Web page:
GNB Voc-Tech National Honor Society and Mentorship Program hosted an assembly, The Man in the Red Bandana, for the students of these two organizations. The assembly and its message left an impact on the students about courage, leadership, and the importance of maintaining a legacy. Senior Ashley Almeida recounts what she learned during this in-school presentation.
“What would you do in the last hour of your life?”
Video courtesy by ESPN
Welles Crowther was a young American equity trader and volunteer firefighter from New York, New York who saved around 18 people from the South Tower on September 11, 2001.
From a young age, Welles was extremely protective of his family and caring of others. After learning the difference between a handkerchief that was meant to be decorative and a bandana that should be used, Welles carried a red bandana around with him everywhere he went.
The red bandana soon become a symbol for Welles and what he stood for. Welles wore his red bandana in his ice hockey and lacrosse games as well as the plethora of other activities he took part in.
When he was 16, Welles joined the Empire Hook & Ladder Co., No. 1 and became a junior member. He later became a full member of the company when he turned 18. Following high school, Welles attended Boston College and graduated in 1999 with a degree in Economics. After he graduated, Welles started working at the investment banking firm of Sandler O’Neill & Partners, located on the 104th floor of the second World Trade Center, in research then changed to an equities trader.
When the plane struck the South Tower, Welles traded in his suit and tie for his red bandana and dedicated the last hour of his life to helping others escape. He used the training he learned as a volunteer fire fighter to help guide people who were on the 78th floor to the 61st floor where they were able to then exit the World Trade Center. Instead of leaving the tower, Welles went back up to the 78th floor and help another group of people down. The whole time, Welles wore his red bandana as a cover for his face to protect himself from the smoke. After he helped the second group down, Welles ended up reaching the lobby of the World Trade Center where he gathered with members of the New York Fire Department. The tower ended up collapsing on Welles and the NYFD members before they were able to help others, it was later revealed that Welles and the NYFD were planning on going back up the tower with a “jaws of life” tool to help those who were unable to escape.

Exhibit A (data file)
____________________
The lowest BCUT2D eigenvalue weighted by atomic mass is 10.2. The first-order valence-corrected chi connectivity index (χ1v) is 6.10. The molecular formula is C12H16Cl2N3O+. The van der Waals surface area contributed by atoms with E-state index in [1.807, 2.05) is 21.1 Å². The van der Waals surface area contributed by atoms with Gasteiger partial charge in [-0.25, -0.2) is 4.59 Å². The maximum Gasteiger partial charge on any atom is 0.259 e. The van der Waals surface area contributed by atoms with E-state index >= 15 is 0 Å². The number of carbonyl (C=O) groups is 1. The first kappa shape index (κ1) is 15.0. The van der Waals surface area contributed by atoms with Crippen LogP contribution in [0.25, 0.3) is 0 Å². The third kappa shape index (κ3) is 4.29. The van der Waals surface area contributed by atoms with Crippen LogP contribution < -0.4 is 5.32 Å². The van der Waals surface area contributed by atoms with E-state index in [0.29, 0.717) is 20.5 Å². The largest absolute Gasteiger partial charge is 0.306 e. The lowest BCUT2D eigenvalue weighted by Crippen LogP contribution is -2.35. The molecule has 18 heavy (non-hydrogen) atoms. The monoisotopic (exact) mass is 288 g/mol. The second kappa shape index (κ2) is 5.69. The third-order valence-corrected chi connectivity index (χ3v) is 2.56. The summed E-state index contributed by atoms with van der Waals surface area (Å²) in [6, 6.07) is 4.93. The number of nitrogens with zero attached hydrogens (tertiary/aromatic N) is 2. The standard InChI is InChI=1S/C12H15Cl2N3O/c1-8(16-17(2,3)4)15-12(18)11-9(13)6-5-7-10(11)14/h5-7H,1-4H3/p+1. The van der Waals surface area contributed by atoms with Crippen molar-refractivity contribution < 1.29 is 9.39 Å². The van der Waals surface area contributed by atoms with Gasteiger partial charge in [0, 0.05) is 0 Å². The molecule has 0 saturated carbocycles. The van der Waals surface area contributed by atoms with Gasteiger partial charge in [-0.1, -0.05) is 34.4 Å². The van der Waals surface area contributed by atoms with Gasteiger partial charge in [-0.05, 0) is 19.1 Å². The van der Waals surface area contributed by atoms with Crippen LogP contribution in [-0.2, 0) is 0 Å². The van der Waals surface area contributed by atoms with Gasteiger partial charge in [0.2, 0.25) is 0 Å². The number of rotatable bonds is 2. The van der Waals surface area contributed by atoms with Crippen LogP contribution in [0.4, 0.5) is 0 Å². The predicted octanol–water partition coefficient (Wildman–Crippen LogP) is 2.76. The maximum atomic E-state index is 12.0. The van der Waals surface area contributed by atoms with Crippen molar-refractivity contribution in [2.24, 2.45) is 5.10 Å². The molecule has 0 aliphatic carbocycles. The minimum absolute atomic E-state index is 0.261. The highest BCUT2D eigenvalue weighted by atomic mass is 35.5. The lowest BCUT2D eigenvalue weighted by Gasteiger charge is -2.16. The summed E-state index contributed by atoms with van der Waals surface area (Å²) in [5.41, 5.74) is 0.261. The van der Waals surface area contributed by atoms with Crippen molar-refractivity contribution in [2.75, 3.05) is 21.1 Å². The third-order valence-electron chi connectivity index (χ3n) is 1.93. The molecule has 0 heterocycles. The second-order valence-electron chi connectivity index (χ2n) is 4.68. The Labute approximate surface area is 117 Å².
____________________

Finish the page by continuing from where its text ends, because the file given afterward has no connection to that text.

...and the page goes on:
After the attack, Welles’ mother didn’t know what actually happened to Welles that day until she read accounts of a mysterious man wearing a red bandana taking charge and leading people to safety. Mrs. Crowther knew that the mysterious man was her son because of the authoritative personality and training described, the location, and the famous red bandana. She sent pictures of Welles to the survivors who were saved by the mysterious man in the red bandana and they confirmed that it was indeed him. Welles sacrificed his life to save as many as 18 people and he would have gone to save even more because that is the kind of person Welles was and the red bandana represents that. The red bandana is a symbol of Welles’ leadership, compassion for others, courage, and his overall being.